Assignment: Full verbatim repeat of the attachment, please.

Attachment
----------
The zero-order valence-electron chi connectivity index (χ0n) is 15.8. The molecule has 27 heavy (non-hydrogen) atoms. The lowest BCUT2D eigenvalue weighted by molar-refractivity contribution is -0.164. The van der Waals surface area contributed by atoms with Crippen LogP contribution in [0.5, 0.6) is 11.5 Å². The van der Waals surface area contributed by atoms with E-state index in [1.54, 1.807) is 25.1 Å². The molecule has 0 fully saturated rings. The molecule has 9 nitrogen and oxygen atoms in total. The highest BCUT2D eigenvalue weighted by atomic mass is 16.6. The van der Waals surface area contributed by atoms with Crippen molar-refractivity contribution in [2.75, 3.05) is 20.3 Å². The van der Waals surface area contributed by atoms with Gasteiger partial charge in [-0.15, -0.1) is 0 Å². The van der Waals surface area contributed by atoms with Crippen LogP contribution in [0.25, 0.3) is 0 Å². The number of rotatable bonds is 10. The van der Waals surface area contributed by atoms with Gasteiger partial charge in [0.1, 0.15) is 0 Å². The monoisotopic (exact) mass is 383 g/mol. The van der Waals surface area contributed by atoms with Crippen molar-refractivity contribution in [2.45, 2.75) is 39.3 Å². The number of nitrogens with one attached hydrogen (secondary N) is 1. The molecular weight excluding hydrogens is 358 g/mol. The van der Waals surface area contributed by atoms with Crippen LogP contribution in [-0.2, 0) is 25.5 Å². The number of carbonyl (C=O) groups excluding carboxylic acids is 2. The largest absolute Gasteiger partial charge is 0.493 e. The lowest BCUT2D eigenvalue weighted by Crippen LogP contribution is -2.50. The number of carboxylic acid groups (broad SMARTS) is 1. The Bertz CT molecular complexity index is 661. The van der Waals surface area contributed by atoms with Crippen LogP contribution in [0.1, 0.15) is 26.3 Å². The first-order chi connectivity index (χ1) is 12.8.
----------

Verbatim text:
The zero-order valence-electron chi connectivity index (χ0n) is 15.8. The molecule has 27 heavy (non-hydrogen) atoms. The lowest BCUT2D eigenvalue weighted by molar-refractivity contribution is -0.164. The van der Waals surface area contributed by atoms with Crippen LogP contribution in [0.5, 0.6) is 11.5 Å². The van der Waals surface area contributed by atoms with E-state index in [1.54, 1.807) is 25.1 Å². The molecule has 0 fully saturated rings. The molecule has 9 nitrogen and oxygen atoms in total. The highest BCUT2D eigenvalue weighted by atomic mass is 16.6. The van der Waals surface area contributed by atoms with Crippen molar-refractivity contribution in [2.75, 3.05) is 20.3 Å². The van der Waals surface area contributed by atoms with Gasteiger partial charge in [-0.15, -0.1) is 0 Å². The van der Waals surface area contributed by atoms with Crippen LogP contribution in [0.25, 0.3) is 0 Å². The number of rotatable bonds is 10. The van der Waals surface area contributed by atoms with Gasteiger partial charge in [0.1, 0.15) is 0 Å². The monoisotopic (exact) mass is 383 g/mol. The van der Waals surface area contributed by atoms with Crippen molar-refractivity contribution in [2.45, 2.75) is 39.3 Å². The number of nitrogens with one attached hydrogen (secondary N) is 1. The molecular weight excluding hydrogens is 358 g/mol. The van der Waals surface area contributed by atoms with Crippen LogP contribution in [-0.2, 0) is 25.5 Å². The number of carbonyl (C=O) groups excluding carboxylic acids is 2. The largest absolute Gasteiger partial charge is 0.493 e. The lowest BCUT2D eigenvalue weighted by Crippen LogP contribution is -2.50. The number of carboxylic acid groups (broad SMARTS) is 1. The Bertz CT molecular complexity index is 661. The van der Waals surface area contributed by atoms with Crippen LogP contribution in [0.1, 0.15) is 26.3 Å². The first-order chi connectivity index (χ1) is 12.8.